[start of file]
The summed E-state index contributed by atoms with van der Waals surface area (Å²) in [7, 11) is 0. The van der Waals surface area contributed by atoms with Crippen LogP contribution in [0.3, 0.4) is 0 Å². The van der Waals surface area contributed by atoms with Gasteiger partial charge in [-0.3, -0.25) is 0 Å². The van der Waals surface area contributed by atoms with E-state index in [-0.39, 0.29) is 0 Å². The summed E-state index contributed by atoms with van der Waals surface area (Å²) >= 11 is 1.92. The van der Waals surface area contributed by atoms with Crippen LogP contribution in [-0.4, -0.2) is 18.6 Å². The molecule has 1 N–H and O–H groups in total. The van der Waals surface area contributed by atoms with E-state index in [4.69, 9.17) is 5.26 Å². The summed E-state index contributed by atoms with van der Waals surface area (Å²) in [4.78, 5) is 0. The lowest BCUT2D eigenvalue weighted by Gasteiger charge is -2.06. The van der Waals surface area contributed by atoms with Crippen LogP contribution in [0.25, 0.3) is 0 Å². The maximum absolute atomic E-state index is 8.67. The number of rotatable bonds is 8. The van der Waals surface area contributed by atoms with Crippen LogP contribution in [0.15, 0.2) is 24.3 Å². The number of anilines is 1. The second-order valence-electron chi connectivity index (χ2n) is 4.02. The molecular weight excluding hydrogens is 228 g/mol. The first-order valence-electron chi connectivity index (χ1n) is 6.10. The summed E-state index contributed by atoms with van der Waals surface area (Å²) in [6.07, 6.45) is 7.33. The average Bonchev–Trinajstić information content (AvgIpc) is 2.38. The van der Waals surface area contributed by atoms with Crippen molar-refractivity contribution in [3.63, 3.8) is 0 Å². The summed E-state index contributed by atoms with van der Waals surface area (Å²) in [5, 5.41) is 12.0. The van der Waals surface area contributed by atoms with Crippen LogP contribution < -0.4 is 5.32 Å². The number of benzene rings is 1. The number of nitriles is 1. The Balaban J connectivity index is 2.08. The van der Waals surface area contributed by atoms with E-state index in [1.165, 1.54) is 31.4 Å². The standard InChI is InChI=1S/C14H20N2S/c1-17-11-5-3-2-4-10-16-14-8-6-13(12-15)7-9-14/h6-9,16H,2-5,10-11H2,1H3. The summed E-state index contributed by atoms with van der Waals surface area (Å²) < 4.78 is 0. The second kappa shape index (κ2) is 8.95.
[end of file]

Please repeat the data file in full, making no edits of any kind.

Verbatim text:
The summed E-state index contributed by atoms with van der Waals surface area (Å²) in [7, 11) is 0. The van der Waals surface area contributed by atoms with Crippen LogP contribution in [0.3, 0.4) is 0 Å². The van der Waals surface area contributed by atoms with Gasteiger partial charge in [-0.3, -0.25) is 0 Å². The van der Waals surface area contributed by atoms with E-state index in [-0.39, 0.29) is 0 Å². The summed E-state index contributed by atoms with van der Waals surface area (Å²) >= 11 is 1.92. The van der Waals surface area contributed by atoms with Crippen LogP contribution in [-0.4, -0.2) is 18.6 Å². The molecule has 1 N–H and O–H groups in total. The van der Waals surface area contributed by atoms with E-state index in [4.69, 9.17) is 5.26 Å². The summed E-state index contributed by atoms with van der Waals surface area (Å²) in [4.78, 5) is 0. The lowest BCUT2D eigenvalue weighted by Gasteiger charge is -2.06. The van der Waals surface area contributed by atoms with Crippen LogP contribution in [0.25, 0.3) is 0 Å². The maximum absolute atomic E-state index is 8.67. The number of rotatable bonds is 8. The van der Waals surface area contributed by atoms with Crippen LogP contribution in [0.15, 0.2) is 24.3 Å². The number of anilines is 1. The second-order valence-electron chi connectivity index (χ2n) is 4.02. The molecular weight excluding hydrogens is 228 g/mol. The first-order valence-electron chi connectivity index (χ1n) is 6.10. The summed E-state index contributed by atoms with van der Waals surface area (Å²) in [6.07, 6.45) is 7.33. The average Bonchev–Trinajstić information content (AvgIpc) is 2.38. The van der Waals surface area contributed by atoms with Crippen molar-refractivity contribution in [3.63, 3.8) is 0 Å². The summed E-state index contributed by atoms with van der Waals surface area (Å²) in [5, 5.41) is 12.0. The van der Waals surface area contributed by atoms with Crippen LogP contribution < -0.4 is 5.32 Å². The number of benzene rings is 1. The number of nitriles is 1. The Balaban J connectivity index is 2.08. The van der Waals surface area contributed by atoms with E-state index in [1.165, 1.54) is 31.4 Å². The standard InChI is InChI=1S/C14H20N2S/c1-17-11-5-3-2-4-10-16-14-8-6-13(12-15)7-9-14/h6-9,16H,2-5,10-11H2,1H3. The summed E-state index contributed by atoms with van der Waals surface area (Å²) < 4.78 is 0. The second kappa shape index (κ2) is 8.95.